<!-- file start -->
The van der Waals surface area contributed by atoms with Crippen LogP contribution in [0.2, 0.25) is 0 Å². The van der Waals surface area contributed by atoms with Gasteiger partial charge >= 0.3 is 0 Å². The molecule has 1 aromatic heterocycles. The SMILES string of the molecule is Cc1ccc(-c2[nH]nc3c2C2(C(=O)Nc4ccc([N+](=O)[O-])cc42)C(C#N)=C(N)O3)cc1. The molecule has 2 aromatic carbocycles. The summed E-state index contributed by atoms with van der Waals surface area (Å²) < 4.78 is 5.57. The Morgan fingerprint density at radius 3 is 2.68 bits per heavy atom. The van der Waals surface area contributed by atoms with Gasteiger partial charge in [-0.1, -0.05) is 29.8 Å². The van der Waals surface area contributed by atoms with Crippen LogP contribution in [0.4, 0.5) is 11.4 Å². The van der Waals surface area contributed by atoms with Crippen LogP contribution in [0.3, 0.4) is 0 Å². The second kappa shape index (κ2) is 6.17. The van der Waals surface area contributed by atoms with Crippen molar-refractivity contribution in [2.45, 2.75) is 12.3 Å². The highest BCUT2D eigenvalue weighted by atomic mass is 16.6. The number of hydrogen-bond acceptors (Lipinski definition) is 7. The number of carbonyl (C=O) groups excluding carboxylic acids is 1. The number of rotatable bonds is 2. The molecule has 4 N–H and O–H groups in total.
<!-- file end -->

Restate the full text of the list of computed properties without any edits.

The van der Waals surface area contributed by atoms with Crippen LogP contribution in [0.2, 0.25) is 0 Å². The van der Waals surface area contributed by atoms with Gasteiger partial charge >= 0.3 is 0 Å². The molecule has 1 aromatic heterocycles. The SMILES string of the molecule is Cc1ccc(-c2[nH]nc3c2C2(C(=O)Nc4ccc([N+](=O)[O-])cc42)C(C#N)=C(N)O3)cc1. The molecule has 2 aromatic carbocycles. The summed E-state index contributed by atoms with van der Waals surface area (Å²) < 4.78 is 5.57. The Morgan fingerprint density at radius 3 is 2.68 bits per heavy atom. The van der Waals surface area contributed by atoms with Gasteiger partial charge in [-0.1, -0.05) is 29.8 Å². The van der Waals surface area contributed by atoms with Crippen LogP contribution in [0.4, 0.5) is 11.4 Å². The van der Waals surface area contributed by atoms with Crippen LogP contribution in [0.3, 0.4) is 0 Å². The second kappa shape index (κ2) is 6.17. The van der Waals surface area contributed by atoms with Crippen molar-refractivity contribution in [2.45, 2.75) is 12.3 Å². The highest BCUT2D eigenvalue weighted by atomic mass is 16.6. The number of hydrogen-bond acceptors (Lipinski definition) is 7. The number of carbonyl (C=O) groups excluding carboxylic acids is 1. The number of rotatable bonds is 2. The molecule has 4 N–H and O–H groups in total.